Capital Gains Tax Laws on Selling an Asset

by Jeff Franco

The Internal Revenue Service treats every asset you own as a capital asset that is subject to the capital gains tax laws when you sell it and earn a profit. Common types of capital assets include your home, cars, stock portfolio and household items. When you sell one of these assets, you also need to consider your holding period, because the IRS imposes different rates of tax on your short-term capital gains than it does on your long-term gains.

Capital Gains Fundamentals

At the time you purchase or construct a capital asset, there are no tax implications that you must deal with yet. However, you do need to keep track of your tax basis in the asset. You can think of an asset's tax basis as your total cost or investment in it. Tax basis is an essential component of the capital asset tax laws because only the sale proceeds you receive in excess of basis are subject to the capital gains tax. To illustrate, suppose you purchase a rare baseball card collection for $100 in 2002 and in 2004 purchase additional cards for $50. If you sell the entire collection in 2011 for $1,000, you subtract your $150 tax basis from the sale proceeds to arrive at a capital gain of $850.

Short or Long

After calculating your capital gains, you must determine the holding period of each asset so that you can separate your long-term and short-term gains. Your short-term capital gains include all assets that you own for one year or less before the sale. Logically, your long-term gains include the assets you own for more than one year. Classifying each transaction appropriately is important because only your long-term capital gains are subject to the capital gains tax rates, which are lower than the ordinary income tax rates the IRS imposes on your short-term capital gains.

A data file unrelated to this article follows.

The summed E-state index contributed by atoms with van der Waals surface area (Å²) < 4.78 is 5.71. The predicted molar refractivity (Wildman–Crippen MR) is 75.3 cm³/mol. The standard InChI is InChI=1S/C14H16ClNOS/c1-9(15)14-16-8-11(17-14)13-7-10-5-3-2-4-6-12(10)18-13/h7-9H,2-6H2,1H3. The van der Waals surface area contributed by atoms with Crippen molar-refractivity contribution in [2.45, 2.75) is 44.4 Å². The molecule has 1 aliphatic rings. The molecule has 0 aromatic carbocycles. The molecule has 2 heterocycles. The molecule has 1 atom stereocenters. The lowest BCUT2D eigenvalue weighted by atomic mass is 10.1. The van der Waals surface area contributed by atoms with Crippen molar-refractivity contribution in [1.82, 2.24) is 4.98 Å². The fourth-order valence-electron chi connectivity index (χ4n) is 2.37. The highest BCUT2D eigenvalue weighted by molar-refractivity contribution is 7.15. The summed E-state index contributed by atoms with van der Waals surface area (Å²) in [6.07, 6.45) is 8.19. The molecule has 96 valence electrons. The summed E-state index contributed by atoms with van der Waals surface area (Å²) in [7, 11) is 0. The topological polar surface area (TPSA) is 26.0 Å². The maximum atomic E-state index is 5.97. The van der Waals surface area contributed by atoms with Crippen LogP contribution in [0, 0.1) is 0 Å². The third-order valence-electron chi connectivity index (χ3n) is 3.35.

How to Report

The IRS wants to know all the details of your capital asset transactions, regardless of whether it results in a gain or loss. For this reason, the agency requires you to prepare a Schedule D attachment to your return. The Schedule D reports the tax basis, sales price, holding period and transaction dates for each asset. This allows you to separately calculate the net gain or loss for your short-term and long-term transactions. Ultimately, however, you net the two results together to arrive at your overall capital gain or loss.

Reducing Capital Gains

You can always reduce your capital gains with capital losses, even if it eliminates the taxable gain entirely. However, if you incur net capital losses in prior years, you can carry them forward to eliminate the capital gains you generate in the current and future tax years. You should also be aware that the tax law allows you to exclude up to $250,000 ($500,000 if filing jointly) of the capital gain that results from the sale of your main home, provided you reside there and own it for two years during the five-year period that ends on the date of sale.

About the Author

Jeff Franco's professional writing career began in 2010. With expertise in federal taxation, law and accounting, he has published articles in various online publications. Franco holds a Master of Business Administration in accounting and a Master of Science in taxation from Fordham University. He also holds a Juris Doctor from Brooklyn Law School.

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